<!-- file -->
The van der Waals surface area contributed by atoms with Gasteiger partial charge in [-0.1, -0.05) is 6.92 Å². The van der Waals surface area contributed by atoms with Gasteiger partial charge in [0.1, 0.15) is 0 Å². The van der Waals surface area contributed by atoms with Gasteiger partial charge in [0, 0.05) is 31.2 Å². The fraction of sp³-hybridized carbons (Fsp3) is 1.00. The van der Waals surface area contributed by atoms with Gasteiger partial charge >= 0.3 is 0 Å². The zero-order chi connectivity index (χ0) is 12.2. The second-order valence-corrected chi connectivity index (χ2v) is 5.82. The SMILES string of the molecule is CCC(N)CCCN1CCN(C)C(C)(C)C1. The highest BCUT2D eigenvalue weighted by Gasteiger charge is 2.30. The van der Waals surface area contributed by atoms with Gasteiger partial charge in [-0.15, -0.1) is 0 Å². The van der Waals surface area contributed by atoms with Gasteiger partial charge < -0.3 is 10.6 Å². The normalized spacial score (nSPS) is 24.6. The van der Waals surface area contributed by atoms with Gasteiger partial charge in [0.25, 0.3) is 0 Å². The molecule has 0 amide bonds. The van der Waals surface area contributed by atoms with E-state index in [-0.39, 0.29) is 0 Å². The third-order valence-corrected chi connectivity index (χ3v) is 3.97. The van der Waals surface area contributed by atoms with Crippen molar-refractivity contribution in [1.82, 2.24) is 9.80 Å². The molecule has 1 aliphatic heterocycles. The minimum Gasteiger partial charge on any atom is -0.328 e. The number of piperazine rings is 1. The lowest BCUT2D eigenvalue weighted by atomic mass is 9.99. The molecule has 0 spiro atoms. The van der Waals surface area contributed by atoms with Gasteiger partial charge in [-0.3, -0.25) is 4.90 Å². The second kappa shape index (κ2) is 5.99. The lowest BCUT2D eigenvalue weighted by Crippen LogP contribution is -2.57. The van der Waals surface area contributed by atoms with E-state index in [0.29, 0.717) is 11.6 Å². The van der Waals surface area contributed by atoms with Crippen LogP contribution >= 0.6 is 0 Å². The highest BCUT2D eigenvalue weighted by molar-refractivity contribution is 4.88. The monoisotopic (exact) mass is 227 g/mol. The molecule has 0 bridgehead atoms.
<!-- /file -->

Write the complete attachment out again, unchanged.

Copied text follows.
The van der Waals surface area contributed by atoms with Gasteiger partial charge in [-0.1, -0.05) is 6.92 Å². The van der Waals surface area contributed by atoms with Gasteiger partial charge in [0.1, 0.15) is 0 Å². The van der Waals surface area contributed by atoms with Gasteiger partial charge in [0, 0.05) is 31.2 Å². The fraction of sp³-hybridized carbons (Fsp3) is 1.00. The van der Waals surface area contributed by atoms with Gasteiger partial charge >= 0.3 is 0 Å². The zero-order chi connectivity index (χ0) is 12.2. The second-order valence-corrected chi connectivity index (χ2v) is 5.82. The SMILES string of the molecule is CCC(N)CCCN1CCN(C)C(C)(C)C1. The highest BCUT2D eigenvalue weighted by Gasteiger charge is 2.30. The van der Waals surface area contributed by atoms with Gasteiger partial charge in [-0.15, -0.1) is 0 Å². The van der Waals surface area contributed by atoms with Gasteiger partial charge < -0.3 is 10.6 Å². The normalized spacial score (nSPS) is 24.6. The van der Waals surface area contributed by atoms with Gasteiger partial charge in [0.25, 0.3) is 0 Å². The molecule has 0 amide bonds. The van der Waals surface area contributed by atoms with E-state index in [-0.39, 0.29) is 0 Å². The third-order valence-corrected chi connectivity index (χ3v) is 3.97. The van der Waals surface area contributed by atoms with Crippen molar-refractivity contribution in [1.82, 2.24) is 9.80 Å². The molecule has 1 aliphatic heterocycles. The minimum Gasteiger partial charge on any atom is -0.328 e. The number of piperazine rings is 1. The lowest BCUT2D eigenvalue weighted by atomic mass is 9.99. The molecule has 0 spiro atoms. The van der Waals surface area contributed by atoms with Gasteiger partial charge in [-0.3, -0.25) is 4.90 Å². The second kappa shape index (κ2) is 5.99. The lowest BCUT2D eigenvalue weighted by Crippen LogP contribution is -2.57. The van der Waals surface area contributed by atoms with E-state index in [0.29, 0.717) is 11.6 Å². The van der Waals surface area contributed by atoms with Crippen LogP contribution >= 0.6 is 0 Å². The highest BCUT2D eigenvalue weighted by molar-refractivity contribution is 4.88. The monoisotopic (exact) mass is 227 g/mol. The molecule has 0 bridgehead atoms.